The Senate passed a bill for credit card reform and this populist idea may end up costing the good credit managers more as they shoulder the burden of those with poor credit problems. In the next two years, government stress tests indicate that companies will chargeoff 82 billion in bad debts and that money is coming from somewhere. Today on Neil Cavuto, here is what I suggested:
What Consumers can expect:
- Annual Fees - 50 million of you are paying no fees but I believe you'll be charged in the future while existing annual fees are likely to rise
- Higher APRS - beware that in many cases, using your card after the APR has been raised is the same thing as accepting the higher APR
- Reduced limits - if your limit hasn't changed yet, it probably will and if you are not aware of the limit change, this could result in an over-the-limit fee
- Altered Grace Period - your new due date could be sooner than you thought and the result is a hefty late fee
- Hidden Fees - When it comes to recovering 82 billion in chargeoffs and 20 billion in lost revenue from fees, credit card companies will get creative in what they'll charge you for!
What Consumers can do about it:
- Call in -- When you receive notification of higher APRs, lowered limits or annual fees be prepared to call the credit card company and do what you can to try to get back what they have taken away from you. Read my blog on what to say and what not to say in my tagged consumer debt label.
- Caution - Do NOT cancel your major bank card just because they've added an annual fee--this could hurt your credit score in a significant way! If you've had the card for 5 or more years and cancel it, then your longevity is affected in your credit scoring. So be strategic in what you cancel and when.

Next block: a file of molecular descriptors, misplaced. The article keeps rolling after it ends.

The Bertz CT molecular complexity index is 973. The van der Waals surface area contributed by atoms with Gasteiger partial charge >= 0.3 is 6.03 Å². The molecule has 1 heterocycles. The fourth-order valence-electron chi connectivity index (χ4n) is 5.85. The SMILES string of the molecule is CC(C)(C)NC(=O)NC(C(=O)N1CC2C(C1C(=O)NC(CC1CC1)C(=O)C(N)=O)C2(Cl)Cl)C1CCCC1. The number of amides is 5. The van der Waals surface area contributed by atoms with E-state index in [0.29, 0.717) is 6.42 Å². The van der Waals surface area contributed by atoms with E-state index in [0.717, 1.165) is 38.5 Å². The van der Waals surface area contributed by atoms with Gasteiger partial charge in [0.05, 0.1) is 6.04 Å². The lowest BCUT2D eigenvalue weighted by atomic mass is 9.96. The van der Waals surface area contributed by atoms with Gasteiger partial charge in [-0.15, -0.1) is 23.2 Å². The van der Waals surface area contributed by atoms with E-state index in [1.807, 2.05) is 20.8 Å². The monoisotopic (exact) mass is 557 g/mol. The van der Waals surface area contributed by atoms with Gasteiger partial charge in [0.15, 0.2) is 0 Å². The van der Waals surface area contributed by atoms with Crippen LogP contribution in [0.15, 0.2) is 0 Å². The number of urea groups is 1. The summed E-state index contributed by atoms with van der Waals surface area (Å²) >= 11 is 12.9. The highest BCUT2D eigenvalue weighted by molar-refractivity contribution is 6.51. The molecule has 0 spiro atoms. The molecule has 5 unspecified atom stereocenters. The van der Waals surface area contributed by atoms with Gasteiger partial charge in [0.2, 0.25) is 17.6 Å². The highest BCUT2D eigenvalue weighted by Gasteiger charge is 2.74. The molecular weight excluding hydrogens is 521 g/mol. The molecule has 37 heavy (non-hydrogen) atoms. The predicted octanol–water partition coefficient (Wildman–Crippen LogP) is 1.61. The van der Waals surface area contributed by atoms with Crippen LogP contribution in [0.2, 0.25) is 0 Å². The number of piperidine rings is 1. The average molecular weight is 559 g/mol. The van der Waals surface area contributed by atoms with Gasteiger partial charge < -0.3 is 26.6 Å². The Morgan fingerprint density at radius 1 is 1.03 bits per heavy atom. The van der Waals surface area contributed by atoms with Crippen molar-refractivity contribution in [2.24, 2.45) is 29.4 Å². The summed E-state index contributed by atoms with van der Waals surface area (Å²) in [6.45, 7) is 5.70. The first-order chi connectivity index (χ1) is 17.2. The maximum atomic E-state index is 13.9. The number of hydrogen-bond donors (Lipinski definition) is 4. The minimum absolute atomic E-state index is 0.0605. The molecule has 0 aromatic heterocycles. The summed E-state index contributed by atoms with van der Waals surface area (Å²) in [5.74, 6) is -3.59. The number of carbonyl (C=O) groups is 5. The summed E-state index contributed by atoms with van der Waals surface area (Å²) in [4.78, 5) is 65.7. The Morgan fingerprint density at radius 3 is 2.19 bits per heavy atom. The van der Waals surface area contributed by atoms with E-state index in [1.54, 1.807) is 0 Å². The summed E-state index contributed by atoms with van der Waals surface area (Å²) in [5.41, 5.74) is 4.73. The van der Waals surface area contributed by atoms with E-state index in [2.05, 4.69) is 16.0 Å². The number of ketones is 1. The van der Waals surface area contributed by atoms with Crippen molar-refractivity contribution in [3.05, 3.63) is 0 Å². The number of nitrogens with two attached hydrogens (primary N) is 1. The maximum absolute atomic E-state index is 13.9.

- Control - Make sure you are in control, in terms of knowledge, of your card's changes. If you receive any kind of notification about grace periods, credit limits or higher APRS, then read the fine print in order to understand what limitations are being placed on your card. If you don't understand the fine print, then call the company and ask them when your new due date is, what your credit limit is, what your new APR will be and if using your card constitutes acceptance of the new APR. Also ask them if there have been any other changes to your credit card agreement (this is where you may discover some hidden fees.)
- Creativity - With the reduction of reward perks and cash back savings, it may be time to look outside your own credit card for rewards on the items you purchase. For example, at the site Upromise.com you sign up free and get anywhere from 1% to 25% deposited into a 529 savings plan for items purchased. Also be sure to check bankrate.com in the future ( a few months from now) in order to compare what other credit card companies are offering in terms of rewards and perks. There may yet be something left for those of us with good credit!
America's Family Financial Expert (R)